5. Bring Evidence Of Your Work

If you can, bring a portfolio of work along with you, and ask the interviewer if you can share it with them. Its much easier to talk openly and confidently when you’ve got the thing you want to talk about in front of you. It also gives you a chance to show how well you have prepared for the meeting, and enables you to show that you have passion and enthusiasm for what you do, which doesn’t always come naturally to introverts.

6. Ask Questions

I’ve touched on this already, but this is one of the most important tips I can give you – it usually takes longer for introverts to come out of their shell and engage with confidence, so it’s so important that you take the opportunity to ask questions. Prolong the time you spend chatting with the interviewer with a focus on insightful questions, and refer to things you’ve read about the company in your preparation. For example, if you’ve identified that they have had a new business win or have won an award – how has this affected the team? How does the business celebrate success?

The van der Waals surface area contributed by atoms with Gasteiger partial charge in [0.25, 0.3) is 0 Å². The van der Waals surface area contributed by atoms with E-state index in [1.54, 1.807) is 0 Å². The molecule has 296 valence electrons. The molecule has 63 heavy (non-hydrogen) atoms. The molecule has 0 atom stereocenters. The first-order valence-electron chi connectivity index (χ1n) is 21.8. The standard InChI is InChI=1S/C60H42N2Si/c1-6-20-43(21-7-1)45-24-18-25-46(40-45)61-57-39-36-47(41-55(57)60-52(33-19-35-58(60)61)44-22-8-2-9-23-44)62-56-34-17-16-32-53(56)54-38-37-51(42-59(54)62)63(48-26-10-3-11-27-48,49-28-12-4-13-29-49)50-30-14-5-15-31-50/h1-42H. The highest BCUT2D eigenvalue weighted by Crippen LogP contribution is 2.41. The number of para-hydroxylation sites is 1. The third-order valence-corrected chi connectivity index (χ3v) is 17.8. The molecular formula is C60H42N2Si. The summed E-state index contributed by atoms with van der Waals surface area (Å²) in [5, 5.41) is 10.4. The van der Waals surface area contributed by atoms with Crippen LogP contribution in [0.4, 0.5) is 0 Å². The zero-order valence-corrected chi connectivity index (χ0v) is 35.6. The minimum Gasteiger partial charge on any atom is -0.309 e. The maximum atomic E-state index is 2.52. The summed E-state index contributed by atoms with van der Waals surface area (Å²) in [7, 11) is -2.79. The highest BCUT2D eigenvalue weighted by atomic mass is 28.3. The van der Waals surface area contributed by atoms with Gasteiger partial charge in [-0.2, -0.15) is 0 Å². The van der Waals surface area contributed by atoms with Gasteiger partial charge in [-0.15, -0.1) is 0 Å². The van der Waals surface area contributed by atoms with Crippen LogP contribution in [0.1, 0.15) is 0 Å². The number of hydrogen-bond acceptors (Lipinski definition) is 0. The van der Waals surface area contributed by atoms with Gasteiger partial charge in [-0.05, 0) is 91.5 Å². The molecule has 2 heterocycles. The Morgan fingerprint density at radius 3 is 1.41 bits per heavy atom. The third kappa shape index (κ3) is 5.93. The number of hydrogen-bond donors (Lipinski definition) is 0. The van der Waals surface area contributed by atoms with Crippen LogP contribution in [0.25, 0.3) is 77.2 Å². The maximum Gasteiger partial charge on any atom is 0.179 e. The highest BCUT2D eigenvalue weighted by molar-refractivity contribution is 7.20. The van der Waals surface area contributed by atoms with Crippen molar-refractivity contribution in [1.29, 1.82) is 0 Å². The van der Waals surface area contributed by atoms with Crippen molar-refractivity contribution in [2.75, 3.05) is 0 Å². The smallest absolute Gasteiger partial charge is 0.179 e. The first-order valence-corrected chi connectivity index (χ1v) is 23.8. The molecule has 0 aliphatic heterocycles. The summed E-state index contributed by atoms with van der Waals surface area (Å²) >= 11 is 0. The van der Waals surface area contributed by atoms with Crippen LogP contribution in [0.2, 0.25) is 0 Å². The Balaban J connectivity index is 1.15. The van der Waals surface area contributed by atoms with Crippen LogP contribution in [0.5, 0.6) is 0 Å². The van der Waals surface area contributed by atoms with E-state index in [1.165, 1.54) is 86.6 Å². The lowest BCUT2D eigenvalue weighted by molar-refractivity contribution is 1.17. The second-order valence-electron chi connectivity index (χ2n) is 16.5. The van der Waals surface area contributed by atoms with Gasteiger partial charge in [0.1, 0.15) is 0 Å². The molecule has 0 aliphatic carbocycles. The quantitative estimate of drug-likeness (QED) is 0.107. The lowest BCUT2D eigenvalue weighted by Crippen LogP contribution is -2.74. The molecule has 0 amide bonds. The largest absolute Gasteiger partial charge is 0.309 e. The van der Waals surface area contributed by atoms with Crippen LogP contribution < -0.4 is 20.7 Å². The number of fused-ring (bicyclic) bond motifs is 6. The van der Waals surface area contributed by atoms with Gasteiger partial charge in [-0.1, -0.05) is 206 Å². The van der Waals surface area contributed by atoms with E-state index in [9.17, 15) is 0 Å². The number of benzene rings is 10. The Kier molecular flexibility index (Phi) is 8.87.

7. Follow Up

Its fine to follow up with a short email to the interviewer after the meeting – it shows that you are proactive and interested in the opportunity. It will also give them the opportunity to liaise with you if they have any additional questions they don’t feel they covered off in the meeting.

Remember that although introverts might not take the interview in their stride like extroverts sometimes do, we can use the skills we do have to our advantage and build a rapport with the interviewer in a skilful and considered way.

Most importantly, we should never assume that the loudest voice is necessarily the best fit – lots of people are good at interviews, but that doesn’t mean they are the right person for the job. There is often an assumption that the person doing the interviewing must be an extrovert – many are not, and they might not be looking for the loudest voice at all.

So be an introvert and proud! You are who you are, and you shouldn’t apologise for it.